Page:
Amanda Landers-Murphy last year had to choose between squash or study. She opted for study - a three-year bachelor degree in architecture. A year on and she has done an about turn, thrown everything into squash and no longer has ambitions of designing new buildings.
The decision to turn professional is starting to pay off with her first win as a pro at the New South Wales Open in Sydney, and on Monday she will battle it out for a place in the Australian Open.
"I just wasn't enjoying [the course]," she said.
"I'd never do it now. Squash is what I've always wanted to do."
Landers-Murphy, 20, started playing properly as a 13 year-old when she had to choose between hockey and squash. She has risen through the amateur ranks and now has a professional ranking of 66. Her aim for this year is to break the top 60.
"I only turned pro at the end of last year but I've always wanted to be a pro. I was putting the work in and decided to turn pro when I knew I was ready to start heading overseas."
She has already racked up a few air miles. After her win in Sydney last weekend she flew to Rotorua for more practice on her home courts at Ti St Squash Centre before jetting out yesterday to Canberra for the Australian Open.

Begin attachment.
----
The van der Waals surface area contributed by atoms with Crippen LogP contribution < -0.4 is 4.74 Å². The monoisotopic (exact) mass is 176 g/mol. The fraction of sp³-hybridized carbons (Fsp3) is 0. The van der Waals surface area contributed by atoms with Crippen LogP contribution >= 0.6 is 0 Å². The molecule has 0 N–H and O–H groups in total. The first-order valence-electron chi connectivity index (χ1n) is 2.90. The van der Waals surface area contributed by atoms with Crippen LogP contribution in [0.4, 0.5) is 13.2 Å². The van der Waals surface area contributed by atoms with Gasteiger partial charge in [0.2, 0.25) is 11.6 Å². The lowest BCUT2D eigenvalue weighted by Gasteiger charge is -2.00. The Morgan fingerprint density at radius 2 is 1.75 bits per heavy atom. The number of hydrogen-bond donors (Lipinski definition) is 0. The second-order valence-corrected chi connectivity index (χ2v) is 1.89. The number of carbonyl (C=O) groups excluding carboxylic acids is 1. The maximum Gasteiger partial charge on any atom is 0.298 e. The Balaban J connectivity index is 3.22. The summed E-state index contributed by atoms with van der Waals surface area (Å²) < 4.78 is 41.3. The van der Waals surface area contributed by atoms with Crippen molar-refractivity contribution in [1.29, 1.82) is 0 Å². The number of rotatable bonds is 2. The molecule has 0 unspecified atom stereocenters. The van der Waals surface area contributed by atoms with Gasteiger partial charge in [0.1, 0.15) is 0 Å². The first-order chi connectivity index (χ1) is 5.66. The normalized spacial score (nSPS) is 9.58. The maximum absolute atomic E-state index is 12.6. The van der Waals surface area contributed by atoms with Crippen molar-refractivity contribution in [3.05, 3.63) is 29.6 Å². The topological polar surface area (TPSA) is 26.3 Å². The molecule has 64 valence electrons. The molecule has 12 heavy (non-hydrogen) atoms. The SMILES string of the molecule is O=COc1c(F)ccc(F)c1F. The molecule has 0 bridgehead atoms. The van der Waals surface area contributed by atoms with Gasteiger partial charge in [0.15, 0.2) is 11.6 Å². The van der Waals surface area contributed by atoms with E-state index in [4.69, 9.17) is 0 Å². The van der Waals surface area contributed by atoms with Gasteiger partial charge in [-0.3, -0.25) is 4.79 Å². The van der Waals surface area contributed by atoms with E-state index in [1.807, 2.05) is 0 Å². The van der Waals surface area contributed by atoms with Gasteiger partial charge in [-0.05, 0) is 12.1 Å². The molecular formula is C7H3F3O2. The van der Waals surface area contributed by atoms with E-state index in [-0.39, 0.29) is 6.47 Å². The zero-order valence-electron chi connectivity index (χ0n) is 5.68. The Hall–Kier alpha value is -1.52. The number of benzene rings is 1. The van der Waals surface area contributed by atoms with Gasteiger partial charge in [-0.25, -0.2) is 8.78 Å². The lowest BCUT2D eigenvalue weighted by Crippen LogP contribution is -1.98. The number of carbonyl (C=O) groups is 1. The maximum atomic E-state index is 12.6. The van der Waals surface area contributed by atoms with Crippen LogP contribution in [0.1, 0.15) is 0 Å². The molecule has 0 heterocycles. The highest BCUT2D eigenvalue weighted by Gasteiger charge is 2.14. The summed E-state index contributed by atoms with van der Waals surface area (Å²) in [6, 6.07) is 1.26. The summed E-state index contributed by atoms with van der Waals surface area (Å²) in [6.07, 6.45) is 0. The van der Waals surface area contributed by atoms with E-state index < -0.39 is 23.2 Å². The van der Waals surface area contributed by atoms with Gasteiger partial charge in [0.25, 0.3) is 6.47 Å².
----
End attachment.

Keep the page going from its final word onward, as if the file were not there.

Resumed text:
The NSW Open win was the biggest of her career, she was seeded seventh and beat fifth-seed Samantha Cornett from Canada 11-8, 11-6, 5-11, 11-6.
"I was so happy," Landers-Murphy said. "It's great to see the work pay off. This was my first international win. I won $600 Australian, it didn't quite pay for the trip but it's given me a taste. It's definitely what I want to do.
"I've been playing every day for about three hours plus. I also do general fitness, such as cardio and I've been working part-time to help pay some bills. Some days are harder than others but it's part of it.
"I want to be top 60 by the end of the year. I have to do well in all of my tournaments.
"Seeing someone like [New Zealand number one] Joelle King gives you hope that you can make it up there eventually. I'd like to be world number one at some stage."